Cypripedium calceolus

Source: Björn S

Cypripedium calceolus

The genus Cypripedium belongs to the family Orchidaceae, sub-family Cypripedioideae.

It contains 57 species, Cypripedium calceolus being the type species.

Most species are found in temperate to cold regions of the northern hemisphere, some species even grow in the tundra in Alaska and Siberia, which is unusual for orchids that usually occur in warmer climates.

Cypripedium is also known as Lady’s Slipper because of the shape of the lower lip which forms a bag that looks somewhat like a shoe.

The abbreviation used in the trade is Cyp.


Cypripedium orchids are terrestrial, with a short, sturdy rhizome. This rhizome grows every year from a growth bud while the older part of the rhizome dies.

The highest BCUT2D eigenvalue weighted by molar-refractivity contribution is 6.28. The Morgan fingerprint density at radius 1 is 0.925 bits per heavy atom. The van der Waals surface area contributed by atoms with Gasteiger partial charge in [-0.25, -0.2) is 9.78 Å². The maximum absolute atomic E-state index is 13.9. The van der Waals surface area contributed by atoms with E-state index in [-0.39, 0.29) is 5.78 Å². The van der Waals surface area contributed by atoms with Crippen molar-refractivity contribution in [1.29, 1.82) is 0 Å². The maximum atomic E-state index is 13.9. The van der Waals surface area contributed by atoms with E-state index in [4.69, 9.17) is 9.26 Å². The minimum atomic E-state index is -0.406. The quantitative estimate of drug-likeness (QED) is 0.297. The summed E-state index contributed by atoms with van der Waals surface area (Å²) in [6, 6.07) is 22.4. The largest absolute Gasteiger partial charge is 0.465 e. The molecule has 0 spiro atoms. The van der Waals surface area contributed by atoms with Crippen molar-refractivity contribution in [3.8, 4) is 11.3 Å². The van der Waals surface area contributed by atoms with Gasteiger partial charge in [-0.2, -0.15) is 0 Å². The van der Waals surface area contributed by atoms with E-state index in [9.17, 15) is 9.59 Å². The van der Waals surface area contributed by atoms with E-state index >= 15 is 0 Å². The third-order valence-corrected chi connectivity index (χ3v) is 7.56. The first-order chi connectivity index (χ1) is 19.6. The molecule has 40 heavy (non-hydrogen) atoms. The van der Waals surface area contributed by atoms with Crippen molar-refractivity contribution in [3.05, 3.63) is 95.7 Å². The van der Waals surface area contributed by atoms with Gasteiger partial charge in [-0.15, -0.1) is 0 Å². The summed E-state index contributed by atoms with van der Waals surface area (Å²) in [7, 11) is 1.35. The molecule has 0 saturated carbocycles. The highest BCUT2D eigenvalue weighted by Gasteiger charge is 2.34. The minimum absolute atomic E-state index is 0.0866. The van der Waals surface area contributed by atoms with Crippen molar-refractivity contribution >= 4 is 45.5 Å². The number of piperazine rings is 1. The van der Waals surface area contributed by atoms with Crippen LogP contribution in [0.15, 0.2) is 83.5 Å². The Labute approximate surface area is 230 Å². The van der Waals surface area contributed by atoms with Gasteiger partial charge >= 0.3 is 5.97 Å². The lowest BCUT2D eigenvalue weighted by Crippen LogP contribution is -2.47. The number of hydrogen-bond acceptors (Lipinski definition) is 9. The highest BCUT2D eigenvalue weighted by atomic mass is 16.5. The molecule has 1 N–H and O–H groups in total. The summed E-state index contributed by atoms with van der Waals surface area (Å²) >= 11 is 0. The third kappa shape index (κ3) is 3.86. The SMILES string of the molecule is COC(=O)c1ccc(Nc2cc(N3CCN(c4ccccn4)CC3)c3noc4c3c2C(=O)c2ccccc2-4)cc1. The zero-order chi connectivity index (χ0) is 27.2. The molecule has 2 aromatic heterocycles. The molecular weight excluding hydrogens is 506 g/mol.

Most species have an erect stem on which the leaves grow. The stems have no pseudobulb.

The often hairy leaves vary in shape from ovate to elliptic or lanceolate, folded along their length.

The inflorescence is a raceme, with 1-12 flowers. Most species have only 1-3 flowers. There are three sepals from which, in most species, the two lateral ones are more or less fused. The flower has three acute petals, the third and central one has a striking slipper-shaped lip. The sepals and petals are usually the same color and the lip a different color. This form and colors serve to attract insects for pollination. The flowers have a column with a shield-shaped stamen. The ovary is 3-locular.


Northern hemisphere


Very variable


Cypripedium: from cypris (Venus) and pedilon (shoe).


The genus includes 57 species, including:

Cypripedium distribution